This text was initially published by Profweb under a CC BY-NC-ND 4.0 International licence, before Eductive was launched.

Discovering Camtasia to Meet Concordia’s Challenges

I teach Computer Science at Concordia University. Within the discipline, my specialty is mainly the first year courses, the programming courses. I teach things like JAVA Programming and a C++ course which is my one online course for the moment. These are large classes which have students with varied backgrounds.

These students are challenging because you don’t know what prerequisites they’re coming in with. The thing that happens a lot in computer science is that we have first year students who are what I call self-taught. They want to program a game, and they learn what they need to do it. Unfortunately, they don’t always use the best techniques. Those are sometimes the most challenging students because you have to have them unlearn what they’ve learnt in order to show them the proper way. Then, you have those who are true novices, who have never done any kind of programming. They decide that they’re going into programming because they have a Math background and off we go! You’ve got a varied set of needs and students who are learning at different rates.

The other challenge that we have at Concordia is multi-language issues where English is not the first language for many of our students. This is where the whole idea of a lecture capture started off. Close to ten years ago, I was attending a workshop at McGill through our Center for Teaching and Learning Services here, and I saw somebody demonstrating Camtasia. I thought that I could use that for my classes, recording my lectures to have them available for students, especially those that have an issue with the language. They could listen as often as they liked.

At the same time I was working on my Phd in EdTech, so one of the things I wanted to do was set up what I guess is now called a blended learning environment, but in those days I was merely establishing an environment for students to complement or supplement what was happening during the face-to-face classes. There are a lot of different definitions of blended learning, so anytime someone talks to you about blended or hybrid learning, you have to ask them what they mean. Which blend!

In my case, it was a regular face-to-face class which had components or learning objects on the side for students available from the webpage. Camtasia recordings seemed like an excellent resource. Students could come to class and not use the web stuff. They could also come to class and revisit some things, make-up the occasional missed class, or not come to class at all, if that’s what they wanted to do. The whole idea was to see what was going to happen. But before I could put theory into practice, I had to learn the nuts and bolts of using the software. Once Camtasia loaded onto my laptop, it took about a month to get a respectable recording online.

Learning to Use Camtasia Headless!

There was also a learning curve on how to present video captures to my class. When I started off, my lectures were being recorded, videotaped, if you want, live because we were producing two versions of the lecture capture. We had narrated slides for one version, and then we had the same thing with what I call the talking head. The narrated slides with the voiceover, I produced myself with Camtasia. The talking head was being done by our EdTech department, so there was a crew taking care of doing the merger of those two formats. The whole experiment was to see which version students would prefer. The logic being that the talking head is more like what’s happening in the classroom versus just hearing the voice and seeing the writing. For your information, it’s not worth doing the talking head. At first, students went for the novelty, but then they all ended up using the voiceover narrated slides. Furthermore the headless version is much cheaper to produce.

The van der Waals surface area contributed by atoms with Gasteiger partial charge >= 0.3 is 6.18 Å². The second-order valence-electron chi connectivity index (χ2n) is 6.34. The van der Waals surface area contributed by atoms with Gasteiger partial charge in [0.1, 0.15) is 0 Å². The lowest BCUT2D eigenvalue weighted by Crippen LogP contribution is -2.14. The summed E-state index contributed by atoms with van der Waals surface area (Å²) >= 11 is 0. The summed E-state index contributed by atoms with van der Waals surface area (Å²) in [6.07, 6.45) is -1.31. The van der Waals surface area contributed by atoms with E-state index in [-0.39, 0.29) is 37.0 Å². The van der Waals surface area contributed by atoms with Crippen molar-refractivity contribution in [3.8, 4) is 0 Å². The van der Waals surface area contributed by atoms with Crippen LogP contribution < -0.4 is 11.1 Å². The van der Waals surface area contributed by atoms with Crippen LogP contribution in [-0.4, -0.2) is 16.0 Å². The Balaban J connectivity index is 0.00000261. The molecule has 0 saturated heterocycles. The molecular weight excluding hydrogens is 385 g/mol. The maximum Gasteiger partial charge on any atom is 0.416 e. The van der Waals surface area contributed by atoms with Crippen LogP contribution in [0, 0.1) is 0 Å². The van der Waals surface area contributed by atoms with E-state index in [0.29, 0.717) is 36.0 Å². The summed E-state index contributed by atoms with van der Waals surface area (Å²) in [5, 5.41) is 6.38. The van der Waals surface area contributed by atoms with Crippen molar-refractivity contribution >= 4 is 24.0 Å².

After making recordings for two semesters, we picked the best videos of the two terms and created an online version of the course. The narrated voiceover of PowerPoint slides that were produced with Camtasia were and still are the ones being used for the online course. The PowerPoint slides I use are not complete. In Computer Science, we solve a lot of problems in class, as in most science courses. Often, I have a slide that just has the text of a problem. There’s no solution shown; we solve it in class, however, instead of using the blackboard, what I’m doing is writing it out on a tablet.

And that’s what’s being recorded. I use a standard PC tablet which links to the projector through a VGA cable in our classrooms. This way I’m always facing my students because I don’t like turning my back to them. I’m always checking the eyes to see whether they understand as I’m explaining something. I use clickers as well for a feedback mechanism. The clickers’ results also appear on screen, and it all happens at the same time. Camtasia is in the background recording everything, the slides and the oral explanations that go along with them, my written explanations and the clicker results of in-class questions.

A Screenshot from a Video Capture made with Camtasia.
A PowerPoint slide presents a problem, which is solved by the author using her tablet,
and the class response to the question is indicated using clickers.


I was the Camtasia pioneer in my department. There was a bit of a learning curve. Having a Computer Science background helped a little as well as being a bit stubborn, which helped a lot! Using Camtasia hasn’t really changed what I do in the classroom, but it has changed the way my students can access that information. If we can use technology to improve students’ abilities to understand what we teach, then we owe it to them to try whatever it takes to deliver that information more effectively.

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